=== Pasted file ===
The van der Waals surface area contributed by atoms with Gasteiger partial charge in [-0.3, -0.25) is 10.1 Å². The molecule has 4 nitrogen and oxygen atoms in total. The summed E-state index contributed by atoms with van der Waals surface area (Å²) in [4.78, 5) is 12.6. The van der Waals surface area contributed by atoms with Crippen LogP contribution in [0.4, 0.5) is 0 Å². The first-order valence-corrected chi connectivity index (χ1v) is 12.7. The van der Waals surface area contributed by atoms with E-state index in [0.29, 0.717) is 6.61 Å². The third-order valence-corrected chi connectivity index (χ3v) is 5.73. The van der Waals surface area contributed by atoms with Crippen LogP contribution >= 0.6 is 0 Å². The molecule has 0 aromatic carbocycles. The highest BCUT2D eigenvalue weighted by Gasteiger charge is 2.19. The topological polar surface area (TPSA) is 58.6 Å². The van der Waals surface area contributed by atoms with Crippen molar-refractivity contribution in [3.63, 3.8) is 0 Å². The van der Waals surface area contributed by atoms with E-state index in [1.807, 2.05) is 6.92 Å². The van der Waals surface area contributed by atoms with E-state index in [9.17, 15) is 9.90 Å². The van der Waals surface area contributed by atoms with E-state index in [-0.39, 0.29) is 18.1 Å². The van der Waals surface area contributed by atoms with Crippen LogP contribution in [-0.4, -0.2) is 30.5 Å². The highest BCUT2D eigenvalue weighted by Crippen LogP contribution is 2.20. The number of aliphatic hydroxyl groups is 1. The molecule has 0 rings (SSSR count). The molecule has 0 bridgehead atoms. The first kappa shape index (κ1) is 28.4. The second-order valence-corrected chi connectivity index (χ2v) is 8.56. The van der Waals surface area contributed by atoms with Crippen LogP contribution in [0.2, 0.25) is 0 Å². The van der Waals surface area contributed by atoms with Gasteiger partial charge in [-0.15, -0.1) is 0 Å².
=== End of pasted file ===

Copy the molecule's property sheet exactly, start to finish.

The van der Waals surface area contributed by atoms with Gasteiger partial charge in [-0.3, -0.25) is 10.1 Å². The molecule has 4 nitrogen and oxygen atoms in total. The summed E-state index contributed by atoms with van der Waals surface area (Å²) in [4.78, 5) is 12.6. The van der Waals surface area contributed by atoms with Crippen LogP contribution in [0.4, 0.5) is 0 Å². The first-order valence-corrected chi connectivity index (χ1v) is 12.7. The van der Waals surface area contributed by atoms with E-state index in [0.29, 0.717) is 6.61 Å². The third-order valence-corrected chi connectivity index (χ3v) is 5.73. The van der Waals surface area contributed by atoms with Crippen LogP contribution >= 0.6 is 0 Å². The molecule has 0 aromatic carbocycles. The highest BCUT2D eigenvalue weighted by Gasteiger charge is 2.19. The topological polar surface area (TPSA) is 58.6 Å². The van der Waals surface area contributed by atoms with Crippen molar-refractivity contribution in [3.63, 3.8) is 0 Å². The van der Waals surface area contributed by atoms with E-state index in [1.807, 2.05) is 6.92 Å². The van der Waals surface area contributed by atoms with E-state index in [9.17, 15) is 9.90 Å². The van der Waals surface area contributed by atoms with E-state index in [-0.39, 0.29) is 18.1 Å². The van der Waals surface area contributed by atoms with Crippen LogP contribution in [-0.4, -0.2) is 30.5 Å². The highest BCUT2D eigenvalue weighted by Crippen LogP contribution is 2.20. The number of aliphatic hydroxyl groups is 1. The molecule has 0 rings (SSSR count). The molecule has 0 bridgehead atoms. The first kappa shape index (κ1) is 28.4. The second-order valence-corrected chi connectivity index (χ2v) is 8.56. The van der Waals surface area contributed by atoms with Crippen LogP contribution in [0.2, 0.25) is 0 Å². The van der Waals surface area contributed by atoms with Gasteiger partial charge in [-0.15, -0.1) is 0 Å².